Georgia Governor Nathan Deal addresses attendees at a recent ribbon-cutting ceremony celebrating the opening of the college’s new Allied Health and Sciences building.
Georgia Governor Nathan Deal addresses attendees at a recent ribbon-cutting ceremony celebrating the opening of the college’s new Allied Health and Sciences building.

STEM outpaces campus growth

“The number of STEM majors at GGC is increasing at a greater rate than GGC’s overall growth,” said Dr. Thomas Mundie, dean of the School of Science and Technology (SST). “In the last four years, GGC has grown by an astounding 103 percent, but in that same time period, STEM majors at GGC have grown by an even greater 135 percent.”

One reason for this growth is that the region offers a wide range of employment opportunities for students with degrees in STEM disciplines, with increased job availability well into the future. Many STEM careers offer high salaries, making them attractive to students.

As one of the fastest-growing institutions in Georgia, GGC is key to meeting the employment needs of the thriving STEM industries of the region, state and beyond. GGC’s degree programs were selected to align with the needs and opportunities of Gwinnett County and Atlanta’s northeastern metropolitan area. The SST offers bachelor degrees in biology, chemistry, exercise science, information technology and mathematics.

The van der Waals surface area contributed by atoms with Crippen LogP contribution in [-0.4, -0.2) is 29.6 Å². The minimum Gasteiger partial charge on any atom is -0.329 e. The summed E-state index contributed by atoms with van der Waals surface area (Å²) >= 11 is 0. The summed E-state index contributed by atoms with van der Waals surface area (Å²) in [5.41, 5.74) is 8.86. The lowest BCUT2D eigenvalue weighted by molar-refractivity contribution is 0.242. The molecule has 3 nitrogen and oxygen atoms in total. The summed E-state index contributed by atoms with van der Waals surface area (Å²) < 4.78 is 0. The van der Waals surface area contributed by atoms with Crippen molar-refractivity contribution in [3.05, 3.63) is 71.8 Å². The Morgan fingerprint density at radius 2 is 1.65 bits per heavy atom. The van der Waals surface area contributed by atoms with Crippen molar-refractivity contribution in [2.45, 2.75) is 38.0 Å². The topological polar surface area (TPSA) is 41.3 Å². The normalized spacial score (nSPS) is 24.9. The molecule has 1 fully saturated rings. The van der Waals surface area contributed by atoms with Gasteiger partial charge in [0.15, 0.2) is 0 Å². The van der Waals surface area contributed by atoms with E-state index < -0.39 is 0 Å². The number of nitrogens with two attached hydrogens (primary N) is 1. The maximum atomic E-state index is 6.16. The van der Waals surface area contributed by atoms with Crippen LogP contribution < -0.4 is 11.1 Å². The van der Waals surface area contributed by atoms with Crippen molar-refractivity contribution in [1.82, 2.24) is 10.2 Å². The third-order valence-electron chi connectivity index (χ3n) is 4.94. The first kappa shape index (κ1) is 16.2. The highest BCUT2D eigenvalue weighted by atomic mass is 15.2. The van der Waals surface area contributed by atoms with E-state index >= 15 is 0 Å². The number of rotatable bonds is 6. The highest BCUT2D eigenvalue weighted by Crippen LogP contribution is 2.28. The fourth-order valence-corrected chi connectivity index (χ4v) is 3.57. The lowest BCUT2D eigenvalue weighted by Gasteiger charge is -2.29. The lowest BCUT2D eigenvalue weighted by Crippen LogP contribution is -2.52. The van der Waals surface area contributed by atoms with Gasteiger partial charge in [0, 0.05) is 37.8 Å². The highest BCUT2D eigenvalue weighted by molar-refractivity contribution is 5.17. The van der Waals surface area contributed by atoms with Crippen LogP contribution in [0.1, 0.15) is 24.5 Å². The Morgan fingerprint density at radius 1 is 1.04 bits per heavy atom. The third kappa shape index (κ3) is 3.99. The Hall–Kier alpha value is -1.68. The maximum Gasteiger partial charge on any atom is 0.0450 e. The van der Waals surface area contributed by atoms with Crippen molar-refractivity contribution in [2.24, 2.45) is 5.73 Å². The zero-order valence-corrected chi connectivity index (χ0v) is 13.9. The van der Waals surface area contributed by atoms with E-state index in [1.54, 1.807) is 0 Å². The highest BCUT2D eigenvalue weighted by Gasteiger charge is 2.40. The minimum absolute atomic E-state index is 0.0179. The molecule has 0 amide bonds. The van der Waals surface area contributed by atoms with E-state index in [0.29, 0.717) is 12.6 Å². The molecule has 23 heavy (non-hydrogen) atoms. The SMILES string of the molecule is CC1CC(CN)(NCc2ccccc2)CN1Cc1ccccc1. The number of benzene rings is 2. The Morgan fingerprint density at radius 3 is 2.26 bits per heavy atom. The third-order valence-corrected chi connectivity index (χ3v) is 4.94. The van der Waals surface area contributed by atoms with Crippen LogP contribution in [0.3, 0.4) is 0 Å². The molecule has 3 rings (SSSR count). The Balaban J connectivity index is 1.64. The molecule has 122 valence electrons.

The need for large spaces

Nursing and STEM instruction share a critical need – space.

“It takes more square footage to teach a nursing or STEM student than those in most other majors,” said Dr. Lois C. Richardson, interim senior vice president for Academic and Student Affairs and provost. “Laboratories and clinical learning spaces are very large, and require equally large areas for supplies and service. The technology needed to support laboratory and clinical instruction also requires a lot of room.”

To accommodate an intermediate level of growth, GGC constructed the $7 million, 24,000-sq. ft. Instructional Laboratory Facility in 2011. This structure was designed for incorporation into the AHS building and opened for the 2011 fall semester in time to serve about 8,000 students.

Ground was broken on the $30 million, 91,000-sq. ft. AHS building in early 2013. It was funded through the Georgia 2013 fiscal year budget.